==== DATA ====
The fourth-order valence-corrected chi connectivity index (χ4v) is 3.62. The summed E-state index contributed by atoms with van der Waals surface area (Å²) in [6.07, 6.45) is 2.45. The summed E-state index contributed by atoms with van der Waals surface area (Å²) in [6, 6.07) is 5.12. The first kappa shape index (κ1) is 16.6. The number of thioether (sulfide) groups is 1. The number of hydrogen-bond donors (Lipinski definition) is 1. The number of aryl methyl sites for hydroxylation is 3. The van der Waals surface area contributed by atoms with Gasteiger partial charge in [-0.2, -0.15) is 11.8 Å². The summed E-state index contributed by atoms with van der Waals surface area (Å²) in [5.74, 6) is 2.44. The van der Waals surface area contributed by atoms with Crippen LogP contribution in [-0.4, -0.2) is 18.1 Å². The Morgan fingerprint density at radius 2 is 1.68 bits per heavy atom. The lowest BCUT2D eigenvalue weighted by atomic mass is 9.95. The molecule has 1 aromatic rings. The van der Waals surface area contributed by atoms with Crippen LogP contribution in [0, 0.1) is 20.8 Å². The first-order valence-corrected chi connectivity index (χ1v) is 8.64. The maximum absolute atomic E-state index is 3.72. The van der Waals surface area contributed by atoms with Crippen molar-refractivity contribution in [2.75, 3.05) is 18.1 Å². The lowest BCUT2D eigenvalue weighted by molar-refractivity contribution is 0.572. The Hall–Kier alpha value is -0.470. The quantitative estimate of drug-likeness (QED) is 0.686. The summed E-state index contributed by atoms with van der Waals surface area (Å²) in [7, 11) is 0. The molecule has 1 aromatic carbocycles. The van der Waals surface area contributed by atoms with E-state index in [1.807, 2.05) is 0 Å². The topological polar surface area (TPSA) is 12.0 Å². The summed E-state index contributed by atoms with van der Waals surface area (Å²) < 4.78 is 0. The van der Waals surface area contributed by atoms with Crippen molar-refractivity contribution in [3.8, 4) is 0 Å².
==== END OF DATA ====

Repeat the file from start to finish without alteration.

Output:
The fourth-order valence-corrected chi connectivity index (χ4v) is 3.62. The summed E-state index contributed by atoms with van der Waals surface area (Å²) in [6.07, 6.45) is 2.45. The summed E-state index contributed by atoms with van der Waals surface area (Å²) in [6, 6.07) is 5.12. The first kappa shape index (κ1) is 16.6. The number of thioether (sulfide) groups is 1. The number of hydrogen-bond donors (Lipinski definition) is 1. The number of aryl methyl sites for hydroxylation is 3. The van der Waals surface area contributed by atoms with Gasteiger partial charge in [-0.2, -0.15) is 11.8 Å². The summed E-state index contributed by atoms with van der Waals surface area (Å²) in [5.74, 6) is 2.44. The van der Waals surface area contributed by atoms with Crippen LogP contribution in [-0.4, -0.2) is 18.1 Å². The Morgan fingerprint density at radius 2 is 1.68 bits per heavy atom. The lowest BCUT2D eigenvalue weighted by atomic mass is 9.95. The molecule has 1 aromatic rings. The van der Waals surface area contributed by atoms with Crippen LogP contribution in [0, 0.1) is 20.8 Å². The first-order valence-corrected chi connectivity index (χ1v) is 8.64. The maximum absolute atomic E-state index is 3.72. The van der Waals surface area contributed by atoms with Crippen molar-refractivity contribution in [2.75, 3.05) is 18.1 Å². The lowest BCUT2D eigenvalue weighted by molar-refractivity contribution is 0.572. The Hall–Kier alpha value is -0.470. The quantitative estimate of drug-likeness (QED) is 0.686. The summed E-state index contributed by atoms with van der Waals surface area (Å²) in [7, 11) is 0. The molecule has 1 aromatic carbocycles. The van der Waals surface area contributed by atoms with E-state index in [1.807, 2.05) is 0 Å². The topological polar surface area (TPSA) is 12.0 Å². The summed E-state index contributed by atoms with van der Waals surface area (Å²) < 4.78 is 0. The van der Waals surface area contributed by atoms with Crippen molar-refractivity contribution in [3.8, 4) is 0 Å².